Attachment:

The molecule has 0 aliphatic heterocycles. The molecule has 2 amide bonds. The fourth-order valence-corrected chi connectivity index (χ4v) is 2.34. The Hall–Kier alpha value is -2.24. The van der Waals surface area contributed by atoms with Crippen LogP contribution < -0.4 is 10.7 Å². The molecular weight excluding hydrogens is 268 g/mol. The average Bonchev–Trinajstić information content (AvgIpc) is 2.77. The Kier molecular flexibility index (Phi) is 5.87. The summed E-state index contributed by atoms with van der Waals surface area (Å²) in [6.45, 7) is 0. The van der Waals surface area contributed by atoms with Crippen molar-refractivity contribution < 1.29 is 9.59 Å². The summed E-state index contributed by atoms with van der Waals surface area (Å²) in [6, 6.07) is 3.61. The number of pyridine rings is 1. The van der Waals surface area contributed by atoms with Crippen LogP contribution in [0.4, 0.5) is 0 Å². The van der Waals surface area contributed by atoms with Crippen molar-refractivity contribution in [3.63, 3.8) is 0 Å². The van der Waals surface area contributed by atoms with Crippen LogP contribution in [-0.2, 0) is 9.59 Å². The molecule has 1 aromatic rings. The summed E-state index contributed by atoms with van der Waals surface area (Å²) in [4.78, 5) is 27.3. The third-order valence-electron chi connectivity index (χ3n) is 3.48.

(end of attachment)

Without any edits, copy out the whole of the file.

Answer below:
The molecule has 0 aliphatic heterocycles. The molecule has 2 amide bonds. The fourth-order valence-corrected chi connectivity index (χ4v) is 2.34. The Hall–Kier alpha value is -2.24. The van der Waals surface area contributed by atoms with Crippen LogP contribution < -0.4 is 10.7 Å². The molecular weight excluding hydrogens is 268 g/mol. The average Bonchev–Trinajstić information content (AvgIpc) is 2.77. The Kier molecular flexibility index (Phi) is 5.87. The summed E-state index contributed by atoms with van der Waals surface area (Å²) in [6.45, 7) is 0. The van der Waals surface area contributed by atoms with Crippen molar-refractivity contribution < 1.29 is 9.59 Å². The summed E-state index contributed by atoms with van der Waals surface area (Å²) in [6, 6.07) is 3.61. The number of pyridine rings is 1. The van der Waals surface area contributed by atoms with Crippen LogP contribution in [0.4, 0.5) is 0 Å². The van der Waals surface area contributed by atoms with Crippen molar-refractivity contribution in [3.63, 3.8) is 0 Å². The van der Waals surface area contributed by atoms with Crippen LogP contribution in [-0.2, 0) is 9.59 Å². The molecule has 1 aromatic rings. The summed E-state index contributed by atoms with van der Waals surface area (Å²) in [4.78, 5) is 27.3. The third-order valence-electron chi connectivity index (χ3n) is 3.48.